Last week, the fight between President Donald Trump and the state of California over emission norms took a new turn. The California Department of General Services, which makes all the decisions about vehicle purchases, said that it wouldn’t buy sedans for official use from automakers that backed President Trump’s plan over the state’s stringent one. Last month, General Motors (GM), Toyota (TM), and Fiat Chrysler (FCAU) sided with President Trump in the battle for rule-setting authority with the state.
In July, Ford (F), Honda (HMC), and Volkswagen (VLKAF) made a deal with California to make cleaner and more fuel-efficient cars. Stricter than the deal proposed by the Trump administration, the California deal resembles Obama-era regulations. With 2 million new car registrations last year, California accounts for a sizable chunk of total US auto sales. The battle between Trump and California could break the US car market into two, with two different sets of regulations.
Why Trump must be angry with California
While Trump hasn’t yet reacted to California’s decision not to buy cars from automakers backing his deal, he must be unhappy. In July, he attacked Ford for dealing with California by saying, “Henry Ford would be very disappointed if he saw his modern-day descendants wanting to build a much more expensive car.” Whereas most automakers haven’t signed the California deal, the four that have (Ford, Honda, Volkswagen, and BMW) account for 30% of passenger vehicles sold in the US.
Trump’s disbelief in climate change is well known. Since moving to the White House, he’s scrapped various climate-related deals and policies. In 2017, he withdrew the US from the ambitious Paris Climate Agreement, causing Tesla’s (TSLA) Elon Musk to quit Trump’s advisory council. Musk has repeatedly attacked gasoline-powered cars. Furthermore, even when Trump was campaigning for the presidency back in 2016, he repeatedly attacked Obama’s Clean Power Plan. He scrapped the plan in June this year.
Automakers are going through a tough time
The battle is escalating at a time when legacy automakers are having a tough go of it. The global auto industry is in “dire straits,” according to CNBC Mad Money host Jim Cramer. In October, passenger car sales saw a 16.4% drop, taking overall passenger vehicle sales down by 70 basis points. General Motors saw a 2.1% drop in vehicle sales in October, while Ford and Toyota saw falls of 3.3% and 2.3%, respectively. In 2019 until the end of October, US vehicle sales saw a 1.1% drop.
General Motors is also affected by the 40-day strike at its plants. The strike has cost GM $3 billion. It’s also affected the US economy. In October, US economic output fell by 0.8%, primarily on account of the auto sector slowdown—specifically the GM plant strikes. That month, US carmakers assembled 9.14 million passenger vehicles at an annual rate, down from September’s 10.41 million. In 2018, motor vehicle production averaged 11.3 million.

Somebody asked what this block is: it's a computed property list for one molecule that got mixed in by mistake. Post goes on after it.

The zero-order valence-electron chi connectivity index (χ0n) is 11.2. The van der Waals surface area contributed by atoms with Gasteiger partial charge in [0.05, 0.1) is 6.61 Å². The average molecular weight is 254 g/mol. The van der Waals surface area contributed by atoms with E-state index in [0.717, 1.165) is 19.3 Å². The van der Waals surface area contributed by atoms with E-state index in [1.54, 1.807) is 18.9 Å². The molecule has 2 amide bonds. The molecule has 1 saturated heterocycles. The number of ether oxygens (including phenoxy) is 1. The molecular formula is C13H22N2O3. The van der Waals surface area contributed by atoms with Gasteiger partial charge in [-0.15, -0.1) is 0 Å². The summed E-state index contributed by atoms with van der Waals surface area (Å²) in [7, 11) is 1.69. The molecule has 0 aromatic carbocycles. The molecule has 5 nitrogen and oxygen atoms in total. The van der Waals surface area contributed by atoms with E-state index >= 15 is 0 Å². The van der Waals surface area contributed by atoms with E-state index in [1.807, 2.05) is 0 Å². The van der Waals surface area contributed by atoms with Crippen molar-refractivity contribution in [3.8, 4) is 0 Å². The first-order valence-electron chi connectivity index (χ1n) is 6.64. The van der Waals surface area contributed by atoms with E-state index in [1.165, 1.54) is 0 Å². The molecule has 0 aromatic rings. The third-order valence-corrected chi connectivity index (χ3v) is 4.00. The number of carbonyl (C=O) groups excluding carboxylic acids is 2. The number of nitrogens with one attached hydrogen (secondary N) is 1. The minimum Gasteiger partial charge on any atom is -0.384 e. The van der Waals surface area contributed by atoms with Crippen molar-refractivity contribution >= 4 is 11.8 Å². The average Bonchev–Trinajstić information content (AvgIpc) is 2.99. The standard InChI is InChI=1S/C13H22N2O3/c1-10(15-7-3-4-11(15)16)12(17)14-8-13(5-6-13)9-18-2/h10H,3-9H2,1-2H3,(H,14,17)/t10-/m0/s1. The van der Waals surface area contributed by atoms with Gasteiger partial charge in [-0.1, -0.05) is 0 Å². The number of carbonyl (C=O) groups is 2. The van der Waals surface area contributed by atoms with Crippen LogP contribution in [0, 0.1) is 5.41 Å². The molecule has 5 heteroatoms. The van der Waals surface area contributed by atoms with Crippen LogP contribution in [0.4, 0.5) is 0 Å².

These tough times have forced automakers to look for consolidation. Fiat Chrysler is in talks with France’s PSA about a merger. If the companies merge, Peugeot CEO Carlos Tavares is expected to be the CEO of the combined entity, and Fiat Chrysler Chair John Elkann is expected to assume the chairmanship.
Tesla may emerge as the winner of Trump versus California
While legacy automakers are struggling, Tesla (TSLA) is snapping up market share. In the first ten months of 2019, Tesla delivered almost 140,000 vehicles, clocking 56% growth compared to the first ten months of 2018. This growth was largely the result of the success of its Model 3. So far, Tesla has dominated the EV (electric vehicle) market. Its Model 3, Model S, and Model X account for over 75% of its market share.
The battle between Trump and California could actually boost the EV segment, as automakers may end up trying to comply with the more stringent norms among the two to avoid losing focus. Tesla, being at the forefront of the EV revolution, could gain big from other automakers struggling to build their own electric cars and meet emission norms.
Some automakers are already buying emission credits from Tesla to meet regulatory requirements. Others, such as Fiat Chrysler, are already talking about buying technology from Tesla.
What about Ford?
On November 17, Ford launched its Mustang-based, fully electric vehicle, the Mach-E. The Mach-E is expected to compete with Tesla’s upcoming Model Y. Priced at $43,000, the Mach-E could also give the Model 3 run for its money. Credit Suisse has already warned Tesla investors of the Ford Mach-E threat. Ford is a signatory in the California deal. Thus, it may get favorable treatment in the state.
Ford’s Mach-E is an SUV and will have a range of 210–300 miles. The EV will hit the road next year. It will house a massive LED screen like those seen in Teslas.
Will siding with President Trump be bad for GM and others?
By siding with President Trump and his less-stringent emission plan, GM and others risk falling behind on the innovation curve. The demand for gas-powered vehicles is falling across the world. Environmental consciousness is pushing people to think about EVs and energy efficiency. By trying to avoid the short-term pain of innovation, GM and others may end up missing the boat on the way to a cleaner and greener future.
The emergence of ride sharing is another change threatening the future of legacy automakers. By going electric, carmakers can stay ahead of the curve. GM is already trying to go big on EVs by aiming to launch over 20 by 2023. Getting trapped in a political battle may prove costly for its plans.
Trump will be up for reelection next year. Those siding with his deal may find themselves in trouble if he is impeached or isn’t reelected.